Recently some people in my life have had some amazing things happen to them. In the span of seven days my friend Raghavan Iyer won an Emmy for Asian Flavors, my cousin Kristian Berg’s documentary POUSTINIA took home first prize for doc short at the Woodstock Film Festival and Scott’s choir won $10k and headed to the finals in LA. And even Henry made the first goal of the season for his school soccer team. It seemed to me that the stars and planets are all aligning.
It’s time for papa to play the lotto.
But of course, what they all did had nothing to do with luck, and everything to do with talent and hard work. But I’m going to ride the coat tails of this good fortune and see where it takes us.
Speaking of the lotto. Let me first say that I was not one of the winners of that recent $400 million lottery jackpot. Well, actually no one was, except for several who picked five correct numbers and won one million. But I really believe I almost won. Granted, I did not have a single matching number. But in my mind, I was close. It wasn’t as black and white, as winning or losing. I like to think that my numbers were somewhere in between…hovering in proverbial limbo just biding their time before they are whisked away into lotto heaven.
I’m not really much of a gambler, and have set foot just once in a Minnesota Indian casino many years ago. Because I hated the idea of simply throwing good money away, I limited myself to two dollars worth of nickels for the slots, and walked away with nothing. Don’t get me wrong. I felt the adrenalin rush; the rapid heartbeat, the flush that crept up my neck in moments of triumph as I periodically won back a few nickels. But back then my money didn’t come easy and I could not afford to let much slip away so I called it a night.
Recently I was standing in line at a grocery store service center and I couldn’t help but eavesdrop on the woman in front of me in line. It took me a minute to figure out that the numbers she was rattling off with the precision of a mathematics professor were being entered into the lottery system by the patient woman behind the counter. I could tell that based on the sequences that they were birth years, and other significant dates. When she finished and the cashier gave her the total, I was a little taken aback by what to me seemed like a large sum of money. I determined she was an employee and this was payday and she had taken about a fifth of her take home pay and put it on the line in hopes of scoring it big. I’m certain if Suze Orman had been the eavesdropper, there would have been some concerned words exchanged. Even to the most pedestrian investor, hers promised to be a rather foolish retirement plan.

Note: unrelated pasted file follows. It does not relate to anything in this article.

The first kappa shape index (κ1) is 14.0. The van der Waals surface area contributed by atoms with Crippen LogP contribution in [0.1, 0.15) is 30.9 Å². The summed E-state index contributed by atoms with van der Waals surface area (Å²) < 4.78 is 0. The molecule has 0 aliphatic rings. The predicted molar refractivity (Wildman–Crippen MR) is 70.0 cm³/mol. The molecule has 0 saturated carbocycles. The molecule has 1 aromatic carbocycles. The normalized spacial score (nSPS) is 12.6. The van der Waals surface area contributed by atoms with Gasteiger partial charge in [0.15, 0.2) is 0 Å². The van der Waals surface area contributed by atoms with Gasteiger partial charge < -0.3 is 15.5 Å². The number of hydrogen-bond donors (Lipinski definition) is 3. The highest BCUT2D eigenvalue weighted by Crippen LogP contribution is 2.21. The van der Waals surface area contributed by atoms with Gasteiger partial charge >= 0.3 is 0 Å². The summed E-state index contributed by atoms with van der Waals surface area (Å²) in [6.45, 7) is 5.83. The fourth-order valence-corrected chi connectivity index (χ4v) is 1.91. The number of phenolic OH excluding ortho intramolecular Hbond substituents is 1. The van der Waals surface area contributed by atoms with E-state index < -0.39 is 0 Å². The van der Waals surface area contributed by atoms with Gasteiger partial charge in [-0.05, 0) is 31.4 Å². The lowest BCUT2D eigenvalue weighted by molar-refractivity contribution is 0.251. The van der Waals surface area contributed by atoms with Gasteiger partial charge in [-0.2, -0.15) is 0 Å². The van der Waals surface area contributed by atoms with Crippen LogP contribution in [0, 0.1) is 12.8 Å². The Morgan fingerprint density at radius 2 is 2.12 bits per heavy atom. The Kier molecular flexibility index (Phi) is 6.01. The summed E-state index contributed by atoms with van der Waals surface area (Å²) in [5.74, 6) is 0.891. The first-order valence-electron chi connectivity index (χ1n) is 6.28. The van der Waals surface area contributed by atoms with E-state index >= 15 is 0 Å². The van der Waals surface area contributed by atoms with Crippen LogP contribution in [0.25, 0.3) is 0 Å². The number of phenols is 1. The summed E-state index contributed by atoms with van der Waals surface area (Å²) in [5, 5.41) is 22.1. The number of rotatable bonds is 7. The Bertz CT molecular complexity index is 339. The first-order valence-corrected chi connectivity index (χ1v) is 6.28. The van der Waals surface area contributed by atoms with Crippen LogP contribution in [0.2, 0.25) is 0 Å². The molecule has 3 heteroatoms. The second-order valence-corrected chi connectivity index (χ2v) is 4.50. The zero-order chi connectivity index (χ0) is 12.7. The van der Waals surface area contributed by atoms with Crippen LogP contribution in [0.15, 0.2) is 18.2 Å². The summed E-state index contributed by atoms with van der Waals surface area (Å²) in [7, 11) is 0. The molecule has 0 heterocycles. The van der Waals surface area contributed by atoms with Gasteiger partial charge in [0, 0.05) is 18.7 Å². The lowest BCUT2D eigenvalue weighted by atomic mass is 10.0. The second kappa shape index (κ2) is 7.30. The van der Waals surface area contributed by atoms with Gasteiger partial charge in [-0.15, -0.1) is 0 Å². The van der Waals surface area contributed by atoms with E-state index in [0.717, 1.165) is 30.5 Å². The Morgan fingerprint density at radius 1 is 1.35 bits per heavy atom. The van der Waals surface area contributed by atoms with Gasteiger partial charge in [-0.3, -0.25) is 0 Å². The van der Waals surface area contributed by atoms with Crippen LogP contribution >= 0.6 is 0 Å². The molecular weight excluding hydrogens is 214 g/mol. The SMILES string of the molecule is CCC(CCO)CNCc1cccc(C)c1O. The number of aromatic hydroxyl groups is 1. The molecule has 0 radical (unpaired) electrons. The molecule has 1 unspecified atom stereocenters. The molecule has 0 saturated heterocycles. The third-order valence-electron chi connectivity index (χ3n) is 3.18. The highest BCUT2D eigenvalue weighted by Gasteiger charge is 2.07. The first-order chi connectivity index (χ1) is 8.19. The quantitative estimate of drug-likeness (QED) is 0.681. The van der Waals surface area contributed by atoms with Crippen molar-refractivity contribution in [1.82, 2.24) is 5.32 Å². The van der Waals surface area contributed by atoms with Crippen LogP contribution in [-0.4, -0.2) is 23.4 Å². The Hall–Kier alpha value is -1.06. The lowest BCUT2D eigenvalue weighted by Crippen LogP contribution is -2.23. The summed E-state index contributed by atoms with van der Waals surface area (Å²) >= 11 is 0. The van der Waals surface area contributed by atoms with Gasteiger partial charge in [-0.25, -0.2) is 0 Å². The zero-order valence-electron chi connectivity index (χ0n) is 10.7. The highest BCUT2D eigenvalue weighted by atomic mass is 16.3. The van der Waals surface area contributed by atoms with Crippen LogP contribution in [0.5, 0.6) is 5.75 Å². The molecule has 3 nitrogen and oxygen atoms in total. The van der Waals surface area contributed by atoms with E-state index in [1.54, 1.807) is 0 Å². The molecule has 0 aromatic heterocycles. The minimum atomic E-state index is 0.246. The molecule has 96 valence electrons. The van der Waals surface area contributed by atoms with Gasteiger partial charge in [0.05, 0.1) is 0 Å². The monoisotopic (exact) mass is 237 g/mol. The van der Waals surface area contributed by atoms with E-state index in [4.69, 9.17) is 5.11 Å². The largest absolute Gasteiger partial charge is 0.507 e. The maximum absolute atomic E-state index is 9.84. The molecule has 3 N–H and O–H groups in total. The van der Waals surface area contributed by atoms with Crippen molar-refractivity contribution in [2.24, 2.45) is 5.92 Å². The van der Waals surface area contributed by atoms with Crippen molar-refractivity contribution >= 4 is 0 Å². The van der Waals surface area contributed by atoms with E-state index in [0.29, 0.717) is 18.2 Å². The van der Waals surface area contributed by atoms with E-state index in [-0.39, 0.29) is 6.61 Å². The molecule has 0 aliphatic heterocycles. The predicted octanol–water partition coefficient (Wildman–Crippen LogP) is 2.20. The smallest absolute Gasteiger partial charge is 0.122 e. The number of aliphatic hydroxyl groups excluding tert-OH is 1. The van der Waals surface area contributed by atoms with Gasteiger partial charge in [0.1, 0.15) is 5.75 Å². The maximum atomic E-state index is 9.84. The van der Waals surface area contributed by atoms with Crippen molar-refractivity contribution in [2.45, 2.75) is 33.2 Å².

But there is a part of me that gets it. When a person is making such a small amount of money, the little that they could actually put away for retirement might seem to be an act of futility. Sort of like bailing out a sinking ship with teacup. And let’s face it, winning the lottery and making a ton of cash on talent alone carry the same odds. Though of course the guy who was one of the big winners recently is certainly not worrying about retirement anymore. He’s laughing all the way to the bank. Take that Suze Orman.
If I am being honest, I sometimes do sacrifice a couple bucks for the almighty Power Ball lottery in hopes that some miracle will rain down and I strike it rich. I don’t think I have particularly good luck, as us Bergs seemed to miss the boat when luck was handed out. The times I’ve won anything can be counted on one hand, and the one I recall most vividly was a $3 gift certificate won from Burger V in Decorah in 1972. That bought me the fried shrimp basket and an orange soda.
A few nights ago while scanning the TV channels, I came across Willy Wonka and The Chocolate Factory, and decided to leave it on in the background while I worked.
You gotta love Charlie, that despite living in almost abject poverty, he works hard and gives what little money he has to his family including his beloved grandpa Joe. But what stands out most, is his steadfast belief that everyone, even he, has a shot at the golden ticket. And anyone who knows the story, and understands Charlie, knows that he won the ticket not because of his station in life, money, or even luck. It’s because he’s got some great karma going on. So I take my cues from him.